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Jam 80 Cores, 768GB of RAM into E-ATX Case With This Tiny Board

Adlink
(Image credit: Adlink)

If you want to cram up to 80 Arm Neoverse cores into a surprisingly compact workstation, Adlink has you covered with a novel design that packs an incredible amount of compute and memory onto a small carrier board. The board then slots into a larger motherboard that fits inside standard E-ATX computer cases. 

The company has introduced one of the industry's first COM-HPC Server Type Size E Modules, using Ampere's Altra chip to build miniature systems with up to 80 Arm v8.2 64-bit cores. The platform is compliant with the COM-HPC standard and is intended for workstation, server and edge applications that require significant compute capabilities and low power consumption.  

Adlink's COM-HPC Ampere Altra Server Type Size E Module houses between 32 and 80 Arm Neoverse N1 cores, six memory channels supporting up to 768 GB of DDR4-3200 memory (using six DIMMs), and 64 PCIe 4.0 lanes.

The Ampere Altra Q80-28 SoC with 80 cores runs at 2.80 GHz and consumes around 175 Watts. Despite all that, the carrier board measures a diminutive 200×160 mm (7.87 x 6.3 inches), exhibiting spectacular compute density. You can then slot that carrier board into a larger motherboard that can fit inside E-ATX cases to create the Ava development system, as you can see in the picture and video below.

Adlink

(Image credit: Adlink)

Adlink positions its Altra-based Server Module for workstations and 'inexpensive' edge applications that require low maintenance costs. The board has rather decent connectivity features (which can be further expanded using PCIe devices), such as four 10GbE ports, one GbE connector for remote management, and four USB 3.0 ports. The motherboard is also ready to install standard AArch64 Ubuntu 20.04 as well as Yocto Linux operating systems.

“By teaming up with Ampere and Arm and using their Arm Neoverse N1-based Ampere Altra SoC, our high performance-per-watt COM-HPC Ampere Altra architecture allows our strategic partners and customers to process data intensive workloads at the edge without worrying about big upfront investments, hardware overheating, or ongoing maintenance costs,” says Alex Wang, Adlink’s product manager of embedded boards and modules.

In addition to the COM-HPC Ampere Altra module, Adlink has also released its COM-HPC Ampere Altra prototype system that is designed primarily for software developers interested in building products for Arm-based servers. The company hasn't shared pricing or availability information yet, but we'll update as more information becomes available. 

  • mikewinddale
    What's the purpose of making a module that plugs into a motherboard? Why not just make a normal motherboard?

    Does this facilitate upgrades? E.g., a new module that supports new CPUs and new RAM, but plugs into the old motherboard with the old PCIe cards?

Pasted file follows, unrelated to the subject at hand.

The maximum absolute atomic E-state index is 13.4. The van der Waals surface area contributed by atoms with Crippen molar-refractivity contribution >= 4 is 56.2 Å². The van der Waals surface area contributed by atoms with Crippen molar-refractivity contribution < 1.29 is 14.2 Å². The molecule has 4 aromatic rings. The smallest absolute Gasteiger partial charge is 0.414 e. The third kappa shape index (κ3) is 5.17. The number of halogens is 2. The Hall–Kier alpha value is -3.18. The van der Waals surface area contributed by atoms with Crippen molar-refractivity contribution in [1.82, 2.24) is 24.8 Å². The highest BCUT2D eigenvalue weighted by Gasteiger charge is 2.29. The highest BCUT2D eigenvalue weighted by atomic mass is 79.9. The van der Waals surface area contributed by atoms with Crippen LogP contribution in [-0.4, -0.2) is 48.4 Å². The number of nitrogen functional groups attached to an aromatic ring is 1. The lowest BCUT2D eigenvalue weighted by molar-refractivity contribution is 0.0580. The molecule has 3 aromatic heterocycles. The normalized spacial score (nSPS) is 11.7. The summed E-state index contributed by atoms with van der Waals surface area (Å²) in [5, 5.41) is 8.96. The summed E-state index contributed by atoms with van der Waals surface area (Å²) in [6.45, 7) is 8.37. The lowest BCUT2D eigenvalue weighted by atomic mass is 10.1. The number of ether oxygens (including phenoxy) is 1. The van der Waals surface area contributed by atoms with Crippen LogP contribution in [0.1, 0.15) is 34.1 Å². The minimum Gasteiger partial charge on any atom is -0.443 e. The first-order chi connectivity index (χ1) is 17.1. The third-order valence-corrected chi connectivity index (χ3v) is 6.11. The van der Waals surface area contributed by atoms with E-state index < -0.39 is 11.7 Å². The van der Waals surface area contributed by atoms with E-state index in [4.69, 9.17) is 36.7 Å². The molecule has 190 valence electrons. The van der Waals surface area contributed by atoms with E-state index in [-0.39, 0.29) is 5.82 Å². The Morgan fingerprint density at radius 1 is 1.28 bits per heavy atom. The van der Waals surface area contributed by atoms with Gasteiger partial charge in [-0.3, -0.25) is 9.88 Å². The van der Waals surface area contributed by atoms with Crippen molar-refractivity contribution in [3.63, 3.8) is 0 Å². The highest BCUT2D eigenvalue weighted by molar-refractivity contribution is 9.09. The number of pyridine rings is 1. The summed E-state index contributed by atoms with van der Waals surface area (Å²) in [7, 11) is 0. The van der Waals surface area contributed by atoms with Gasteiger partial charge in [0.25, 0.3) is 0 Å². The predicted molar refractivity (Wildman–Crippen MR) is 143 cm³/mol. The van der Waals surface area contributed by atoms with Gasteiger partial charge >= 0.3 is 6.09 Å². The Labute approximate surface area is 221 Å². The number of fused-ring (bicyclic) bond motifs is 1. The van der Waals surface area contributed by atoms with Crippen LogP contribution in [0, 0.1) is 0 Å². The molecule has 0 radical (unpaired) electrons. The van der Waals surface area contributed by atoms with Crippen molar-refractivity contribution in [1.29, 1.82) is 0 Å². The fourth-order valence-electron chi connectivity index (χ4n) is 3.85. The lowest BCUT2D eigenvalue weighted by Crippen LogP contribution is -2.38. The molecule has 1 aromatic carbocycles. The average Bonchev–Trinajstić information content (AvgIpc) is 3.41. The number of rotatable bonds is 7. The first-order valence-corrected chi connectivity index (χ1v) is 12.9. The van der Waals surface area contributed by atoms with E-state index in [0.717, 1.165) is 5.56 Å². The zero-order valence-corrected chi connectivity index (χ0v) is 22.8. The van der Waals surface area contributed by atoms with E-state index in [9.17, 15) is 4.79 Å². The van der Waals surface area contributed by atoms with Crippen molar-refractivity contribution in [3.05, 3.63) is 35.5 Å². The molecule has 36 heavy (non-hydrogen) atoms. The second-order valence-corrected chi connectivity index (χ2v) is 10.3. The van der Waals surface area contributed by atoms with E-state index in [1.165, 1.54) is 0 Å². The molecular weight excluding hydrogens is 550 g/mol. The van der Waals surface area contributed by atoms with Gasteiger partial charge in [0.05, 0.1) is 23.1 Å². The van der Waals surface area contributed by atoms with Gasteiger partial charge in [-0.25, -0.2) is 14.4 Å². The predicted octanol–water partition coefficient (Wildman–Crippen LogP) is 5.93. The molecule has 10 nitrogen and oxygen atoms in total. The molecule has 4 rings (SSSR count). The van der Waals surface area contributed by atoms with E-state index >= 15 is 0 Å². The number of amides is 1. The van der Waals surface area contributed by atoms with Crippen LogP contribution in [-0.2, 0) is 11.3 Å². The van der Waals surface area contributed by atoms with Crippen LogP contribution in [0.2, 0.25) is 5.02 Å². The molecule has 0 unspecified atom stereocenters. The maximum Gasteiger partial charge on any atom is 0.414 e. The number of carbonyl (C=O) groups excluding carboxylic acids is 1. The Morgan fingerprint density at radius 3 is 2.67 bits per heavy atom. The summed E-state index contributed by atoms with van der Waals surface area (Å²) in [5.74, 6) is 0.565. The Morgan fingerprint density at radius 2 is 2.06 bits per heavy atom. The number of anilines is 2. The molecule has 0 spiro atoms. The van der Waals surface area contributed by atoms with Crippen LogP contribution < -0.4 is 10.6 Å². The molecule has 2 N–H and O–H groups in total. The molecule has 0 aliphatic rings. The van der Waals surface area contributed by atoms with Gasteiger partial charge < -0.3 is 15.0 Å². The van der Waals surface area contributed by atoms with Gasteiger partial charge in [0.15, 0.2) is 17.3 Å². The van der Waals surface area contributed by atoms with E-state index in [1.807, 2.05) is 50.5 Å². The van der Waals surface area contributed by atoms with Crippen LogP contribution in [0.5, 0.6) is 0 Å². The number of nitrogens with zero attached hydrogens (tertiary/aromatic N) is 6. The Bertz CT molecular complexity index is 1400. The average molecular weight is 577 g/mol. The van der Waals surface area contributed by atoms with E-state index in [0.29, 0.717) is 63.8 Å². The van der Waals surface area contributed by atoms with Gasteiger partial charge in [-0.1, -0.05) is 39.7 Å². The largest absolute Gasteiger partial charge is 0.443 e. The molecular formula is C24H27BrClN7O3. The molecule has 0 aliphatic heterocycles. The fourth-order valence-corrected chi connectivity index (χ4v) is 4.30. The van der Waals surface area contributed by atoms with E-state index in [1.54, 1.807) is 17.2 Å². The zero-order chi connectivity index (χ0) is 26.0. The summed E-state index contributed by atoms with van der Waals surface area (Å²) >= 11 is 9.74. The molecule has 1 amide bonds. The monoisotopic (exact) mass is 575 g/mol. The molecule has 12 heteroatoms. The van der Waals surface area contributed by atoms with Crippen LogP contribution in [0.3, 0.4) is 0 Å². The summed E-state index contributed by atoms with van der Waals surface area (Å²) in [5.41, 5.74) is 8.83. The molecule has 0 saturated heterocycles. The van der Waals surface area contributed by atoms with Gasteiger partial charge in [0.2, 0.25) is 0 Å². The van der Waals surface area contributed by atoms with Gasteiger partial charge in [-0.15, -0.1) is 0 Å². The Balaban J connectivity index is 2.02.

Reply
  • domih
    What's the purpose of making a module that plugs into a motherboard?
    https://en.wikipedia.org/wiki/COM-HPC
    https://www.picmg.org/
    Not for the "regular" PC users. Think industrial/science workstations for instance.

    Costs $$$$$
    Reply
  • escksu
    mikewinddale said:
    What's the purpose of making a module that plugs into a motherboard? Why not just make a normal motherboard?

    Does this facilitate upgrades? E.g., a new module that supports new CPUs and new RAM, but plugs into the old motherboard with the old PCIe cards?

    Its not for end-user PCs. COM-HPC are mainly for industrial servers/embedded etc....

    I guess the whole idea is to have a carrier board + modules. This way you can have any carrier board and any module. There will be no such thing as Intel or AMD board since the chipset and socket resides on the module instead of the board. So, you can simply swap out the module for something else. We don't need it for home PCs but industrial or specialised machines will be quite useful. This concept of putting CPU on a separate card/module has been around for ages, but pple rarely know about them because they are not for home/office use.
    Reply
  • PapaCrazy
    mikewinddale said:
    What's the purpose of making a module that plugs into a motherboard? Why not just make a normal motherboard?

    Does this facilitate upgrades? E.g., a new module that supports new CPUs and new RAM, but plugs into the old motherboard with the old PCIe cards?

    This is being marketed as a development platform for ARM, so I think the goal is to have full access to an ARM server environment (not just virtualized, but hardware-based) within x86. If the goal was just to market an ARM server, I imagine they could have stuck the SOC within a tiny chassis and called it a day.

    Good question, not sure if this can be treated as a PCIe card, since they marketing the system as a whole there may be more involved to sync the soc with mainboard.
    Edit: Nevermind, I thought this slotted into an x86 system as a PCIe board, I didn't realize it interfaces through the socket.

    I really can't see the benefit of this design, besides cost savings.
    Reply